“They provide literature and materials for apprentices to look through and make sure they know what’s coming. Having all this up front is great. The initial planning meeting with Ioana Dincu for Conor’s end-point assessment meant everybody knew exactly what to expect, so there were no big shocks at the end of the process. 

“PAL are very friendly and understanding to deal with. One of the great things PAL does is that they provide collective, rather than minute, details on how each apprentice has performed, such as the themes they are passing on and getting distinctions in. This means, as trainers, we can really focus on putting extra coverage in to these areas to enable each future ASK Italian apprentice to benefit from a better quality programme.”

Conor found the PAL end-point assessment went “incredibly smoothly”. What did he like best about it?

The Business Project,” he says. “It was incredibly challenging but I learned so much from it. It has had a positive effect on my restaurant. I focused on coffee and dessert sales and how different selling techniques affect different sales. I fed back my findings to my operations manager and other ASK Italian restaurants, which has had a positive impact on the business.”

The apprenticeship process has done much to boost Conor’s confidence in the workplace. “I no longer doubt my abilities, whereas about a year ago I would probably have said I won’t be able to do this and probably shy away from it.”

What tips would Conor give other apprentices going through this course?

“Ensure you are 100 per cent ready before you undertake the end-point assessment. If you feel you need more time, don’t be afraid to ask for it. With ASK Italian, it was fantastic having Johanna and trainers there with me throughout my apprenticeship journey to ensure I was ready.

“You need to have gleaned all the knowledge you require before the end-point assessment, so make sure all your questions are answered before it. Once the assessment is underway, you are on your own.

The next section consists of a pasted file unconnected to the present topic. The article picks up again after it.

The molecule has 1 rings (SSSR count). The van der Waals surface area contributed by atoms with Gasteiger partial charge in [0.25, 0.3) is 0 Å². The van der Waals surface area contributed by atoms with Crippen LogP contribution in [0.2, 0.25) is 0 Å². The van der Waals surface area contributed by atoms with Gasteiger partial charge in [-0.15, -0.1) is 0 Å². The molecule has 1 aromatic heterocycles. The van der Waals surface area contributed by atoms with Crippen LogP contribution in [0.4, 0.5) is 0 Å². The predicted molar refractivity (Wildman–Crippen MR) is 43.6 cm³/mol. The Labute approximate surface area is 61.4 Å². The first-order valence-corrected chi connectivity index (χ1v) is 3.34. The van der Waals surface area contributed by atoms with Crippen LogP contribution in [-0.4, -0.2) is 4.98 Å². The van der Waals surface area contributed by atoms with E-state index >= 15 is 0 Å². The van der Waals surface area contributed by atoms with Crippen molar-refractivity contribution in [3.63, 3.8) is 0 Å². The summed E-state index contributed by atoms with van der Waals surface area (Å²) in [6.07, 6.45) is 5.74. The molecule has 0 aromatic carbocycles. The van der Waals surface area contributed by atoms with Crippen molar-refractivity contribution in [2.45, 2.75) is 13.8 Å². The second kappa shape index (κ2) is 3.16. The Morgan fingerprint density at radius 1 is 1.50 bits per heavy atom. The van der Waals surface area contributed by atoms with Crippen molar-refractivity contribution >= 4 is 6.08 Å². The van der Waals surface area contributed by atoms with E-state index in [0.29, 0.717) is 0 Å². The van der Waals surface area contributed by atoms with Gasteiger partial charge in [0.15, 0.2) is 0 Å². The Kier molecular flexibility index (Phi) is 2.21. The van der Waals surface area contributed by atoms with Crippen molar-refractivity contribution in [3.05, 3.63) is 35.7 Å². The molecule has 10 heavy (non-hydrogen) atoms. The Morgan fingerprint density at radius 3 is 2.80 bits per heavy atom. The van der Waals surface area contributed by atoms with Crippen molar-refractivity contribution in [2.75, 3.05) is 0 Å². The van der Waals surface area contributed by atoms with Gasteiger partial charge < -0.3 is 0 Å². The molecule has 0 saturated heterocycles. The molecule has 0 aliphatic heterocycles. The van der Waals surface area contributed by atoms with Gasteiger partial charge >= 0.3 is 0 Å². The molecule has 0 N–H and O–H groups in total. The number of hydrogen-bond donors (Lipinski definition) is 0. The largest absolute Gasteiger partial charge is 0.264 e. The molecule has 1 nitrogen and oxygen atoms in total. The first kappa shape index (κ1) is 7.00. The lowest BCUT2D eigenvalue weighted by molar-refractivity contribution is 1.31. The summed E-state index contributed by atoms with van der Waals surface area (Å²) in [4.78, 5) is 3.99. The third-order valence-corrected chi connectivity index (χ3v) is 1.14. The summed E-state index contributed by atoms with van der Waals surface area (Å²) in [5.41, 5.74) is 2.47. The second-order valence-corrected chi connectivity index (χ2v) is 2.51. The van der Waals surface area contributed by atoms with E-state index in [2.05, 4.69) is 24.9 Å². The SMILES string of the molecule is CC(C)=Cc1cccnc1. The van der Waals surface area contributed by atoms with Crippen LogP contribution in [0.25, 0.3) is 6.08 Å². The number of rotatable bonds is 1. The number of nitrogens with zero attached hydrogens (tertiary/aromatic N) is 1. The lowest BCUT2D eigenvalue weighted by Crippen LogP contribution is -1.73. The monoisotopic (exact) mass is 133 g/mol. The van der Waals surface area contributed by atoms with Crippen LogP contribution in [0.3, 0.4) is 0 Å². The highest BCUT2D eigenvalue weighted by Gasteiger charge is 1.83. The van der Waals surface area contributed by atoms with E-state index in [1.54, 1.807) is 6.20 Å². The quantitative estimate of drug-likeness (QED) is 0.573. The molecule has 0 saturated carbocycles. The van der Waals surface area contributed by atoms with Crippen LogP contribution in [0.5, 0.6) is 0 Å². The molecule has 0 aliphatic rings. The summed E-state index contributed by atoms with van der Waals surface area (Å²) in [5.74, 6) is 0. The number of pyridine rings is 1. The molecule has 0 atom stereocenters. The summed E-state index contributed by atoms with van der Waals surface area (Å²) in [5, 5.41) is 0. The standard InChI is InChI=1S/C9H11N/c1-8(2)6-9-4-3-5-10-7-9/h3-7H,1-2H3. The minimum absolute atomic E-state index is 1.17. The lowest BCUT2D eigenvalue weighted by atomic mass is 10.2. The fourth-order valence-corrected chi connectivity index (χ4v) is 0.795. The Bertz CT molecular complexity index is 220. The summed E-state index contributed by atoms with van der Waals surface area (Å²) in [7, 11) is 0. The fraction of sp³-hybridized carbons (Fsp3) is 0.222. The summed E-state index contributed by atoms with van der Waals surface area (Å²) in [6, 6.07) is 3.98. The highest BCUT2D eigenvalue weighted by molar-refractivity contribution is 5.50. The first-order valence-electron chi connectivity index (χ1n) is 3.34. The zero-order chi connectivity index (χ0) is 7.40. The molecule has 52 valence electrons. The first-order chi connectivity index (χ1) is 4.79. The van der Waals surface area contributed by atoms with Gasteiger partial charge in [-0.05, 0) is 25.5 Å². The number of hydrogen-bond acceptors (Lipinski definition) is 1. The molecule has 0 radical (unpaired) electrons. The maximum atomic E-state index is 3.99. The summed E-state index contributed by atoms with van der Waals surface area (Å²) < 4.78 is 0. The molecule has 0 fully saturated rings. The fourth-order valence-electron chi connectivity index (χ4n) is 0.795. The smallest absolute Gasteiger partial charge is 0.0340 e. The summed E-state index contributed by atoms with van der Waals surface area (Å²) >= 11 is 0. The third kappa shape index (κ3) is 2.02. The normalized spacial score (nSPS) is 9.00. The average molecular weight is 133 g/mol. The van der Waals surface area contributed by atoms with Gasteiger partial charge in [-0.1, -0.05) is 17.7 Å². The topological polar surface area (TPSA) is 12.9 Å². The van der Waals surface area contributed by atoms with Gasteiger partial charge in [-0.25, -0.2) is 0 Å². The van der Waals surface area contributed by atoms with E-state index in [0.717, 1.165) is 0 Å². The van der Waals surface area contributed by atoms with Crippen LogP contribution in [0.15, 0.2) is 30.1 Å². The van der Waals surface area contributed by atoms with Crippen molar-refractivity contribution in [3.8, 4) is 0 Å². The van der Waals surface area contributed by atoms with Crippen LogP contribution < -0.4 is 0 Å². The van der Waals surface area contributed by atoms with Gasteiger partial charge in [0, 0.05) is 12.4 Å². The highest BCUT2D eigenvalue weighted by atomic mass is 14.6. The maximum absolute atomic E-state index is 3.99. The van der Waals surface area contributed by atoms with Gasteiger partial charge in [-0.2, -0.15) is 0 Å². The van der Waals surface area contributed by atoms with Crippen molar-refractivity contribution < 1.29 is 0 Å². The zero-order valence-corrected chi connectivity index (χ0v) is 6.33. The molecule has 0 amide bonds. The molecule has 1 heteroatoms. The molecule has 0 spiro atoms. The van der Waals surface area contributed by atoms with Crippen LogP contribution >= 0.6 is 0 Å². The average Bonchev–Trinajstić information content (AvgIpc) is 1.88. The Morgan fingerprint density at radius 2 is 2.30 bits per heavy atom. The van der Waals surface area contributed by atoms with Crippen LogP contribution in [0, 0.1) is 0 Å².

“Read your business project at least 10 times. Once it is completed, read the business project through to your family, friends, and co-workers and get feed-back.

“Make sure you are comfortable going into exam conditions – one of the biggest things for me was I hadn’t been in that situation for such a long time. It is worth practising being under exam conditions.”

The example Conor has set, with his outstanding end-point assessment result, is impacting on the business.

“Conor started with us as a waiter,” explains Johanna, “and, before he had actually completed his Hospitality Supervisor apprenticeship, he stepped into the assistant manager role at the Chelmsford ASK Italian restaurant.

“It is fantastic to have someone with all that ability, knowledge, and skills, who is clearly engaged with the brand and passionate about his Italian food and culture. He is a perfect fit for his new role. We never had to think about recruiting anyone externally, which was great.

“Obviously, success breeds success. All the ASK Italian team can see that if they want a career in hospitality and want to progress, then shining examples like Conor are around them to show it’s possible. Everybody has the opportunity of moving up and getting to the position they want.

“The Level 3 Hospitality Supervisor Apprenticeship is a detailed, structured way of progressing your career. Conor is having a great impact on the Essex area. There’s not a restaurant manager in Essex who doesn’t know who Conor is. There is nobody in our central team who doesn’t know who Conor is. He is quite famous! He advocates this programme, he advocates learning and advocates ‘yes, I want this’.”

What advice would Johanna give hospitality industry businesses and organisations looking for apprenticeship end-point assessors?

“We did look hard, as we were looking for the right cultural fit,” explains Johanna. “PAL ticked all the boxes, with their obvious care and warmth, genuine interest and expertise in hospitality, and thorough understanding of the workplace. They have really clear communications channels. They always let me know what’s going on and they are very patient with me, which is great.

“I am not the most technologically gifted person in the world, but I’ve found the PAL website portal for accessing apprenticeship information and resources to be very easy to use. No requests are ever too difficult for the PAL team.

“It feels PAL genuinely care about the apprentices. They are very happy to work with us, and we with them.”